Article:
Earlier this week, I gave the ‘Soldier to Civi’ community an opportunity to ask me questions about my personal transition from soldier to civilian.
There were some very thought-provoking questions which were raised and it encouraged me to take a trip down memory lane in order to deliver some very honest answers.
Question one came from Abbie Butchers:
“What expectations did you have before joining the army”?
I made the conscious decision to join the army at the young and naive age of fifteen. When I passed the initial selection and medical phase, I received my army number. It was then that I completely brushed my hands with school which was a huge mistake in hindsight.
I was misled to believe that once anyone had served within the British Armed Forces, that individual would be employable for life. I have come to realise the harsh realities and now I can clearly see from experience that this is far from the truth.
Having said this, I knew exactly what to expect from military life and I had a fairly clear understanding of what I was signing up for.
The second question was asked by Dawn Civill Williams:
“What would you say you found most difficult when leaving the forces”?
I immediately discovered what it felt like to lose that sense of purpose in life. One week later from walking out of those military gates for the final time, I found myself stuck in a nine to five job, driving lorries. It’s not that I didn’t appreciate the fact that my dad got me the job, it was the fact that I was disappointed. I guess I was expecting the grass to instantly be greener on the other side but I have learned now that these things take time and a lot of hard work.
If I had prepared more efficiently prior to leaving the army, I would have had a better start in ‘civvy street’, nonetheless, what’s done is done and now I need to fight through and recover.
To be honest, even to this day, I still find it hard to let go of certain elements of the army such as the operations we carried out in both Iraq and Afghanistan. I often wonder what it was all for.
Question three was from Joshua Hunter and he asked:
“Do you ever think about going back to being a soldier when times are hard in civi life”?
I can’t deny that I miss the army at certain times. Since leaving the army five years ago, I have encountered two occasions where I have come extremely close to rejoining. I once completed the paperwork to initiate my re-enlistment. Nevertheless, I left for a reason and that reason will still be there if I was to return to the army now, at least that’s what I believe.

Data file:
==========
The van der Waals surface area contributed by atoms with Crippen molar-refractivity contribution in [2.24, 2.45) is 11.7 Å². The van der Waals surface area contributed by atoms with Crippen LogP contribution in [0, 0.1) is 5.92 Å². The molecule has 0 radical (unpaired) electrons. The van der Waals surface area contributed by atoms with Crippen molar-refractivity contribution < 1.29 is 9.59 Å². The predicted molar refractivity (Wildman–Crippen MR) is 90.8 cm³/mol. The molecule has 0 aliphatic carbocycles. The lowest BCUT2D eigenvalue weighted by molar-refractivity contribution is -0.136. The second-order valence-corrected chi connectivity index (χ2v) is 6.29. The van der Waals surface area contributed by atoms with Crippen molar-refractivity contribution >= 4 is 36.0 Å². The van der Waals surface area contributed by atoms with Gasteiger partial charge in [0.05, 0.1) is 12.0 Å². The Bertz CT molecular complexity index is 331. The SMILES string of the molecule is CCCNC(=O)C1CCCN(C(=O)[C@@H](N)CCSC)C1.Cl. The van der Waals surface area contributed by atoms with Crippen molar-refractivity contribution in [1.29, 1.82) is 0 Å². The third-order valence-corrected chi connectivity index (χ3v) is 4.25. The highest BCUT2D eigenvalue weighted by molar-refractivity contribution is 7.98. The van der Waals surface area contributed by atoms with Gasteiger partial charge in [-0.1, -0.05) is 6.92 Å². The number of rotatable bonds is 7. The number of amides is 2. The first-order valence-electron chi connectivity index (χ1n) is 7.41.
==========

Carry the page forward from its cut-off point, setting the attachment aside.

The final questions came from Jason Butchers and he asked these two interesting questions:
“Does it feel strange talking to serving soldiers as you are now a civilian”?
When initially joining the armed forces, I also became part of a comradeship. Regardless if you are now a fully fledged civilian who has already transitioned or if you are a soldier who is still currently serving, we all belong to a brotherhood, so to speak. So in comparison to talking to a soldier who is still serving compared to talking to a veteran who has already transitioned to the civilian world, there is no difference in my opinion. We are all veterans.
Having said this, the only possible difference is our actual knowledge and wisdom of the transition from soldier to civi.
“Do you miss the ‘buzz’ of action”?
The simple answer is yes. The more complicated answer requires a little more depth.
I am sure I will speak for most veterans when I say that there is no drug on this planet that will ever be able to replace that feeling of being under effective enemy fire. Feeling like your death is inevitable is what makes you feel alive, at least, that’s how I felt. Although there is an element of an adrenaline formed from operating in hostile environments that I miss, there are just as equally many situations which I would rather not find myself in for the remainder of my life.
‘Civvy street’ can get really boring for me at times and that is when I crave the action but I now have too much to lose. I now have friends, family and loved ones to consider. Therefore, this ‘buzz’ that we speak of will not only affect me but it will also affect them.
Thank you all for taking the time to ask these thought-provoking questions, I hope I answered them to your satisfaction, and I thank you for reading this week’s blog.
If you are a serving soldier or a veteran who has recently left the armed forces and you would like more information and guidance about the transition from soldier to civi, then please feel free to join the ‘Soldier to Civi – Chatroom’ where veterans are supporting veterans.
Enjoy the rest of your bank holiday weekend as I plan to enjoy mine. I shall see you next week for another edition of a ‘Soldier to Civi’ blog.
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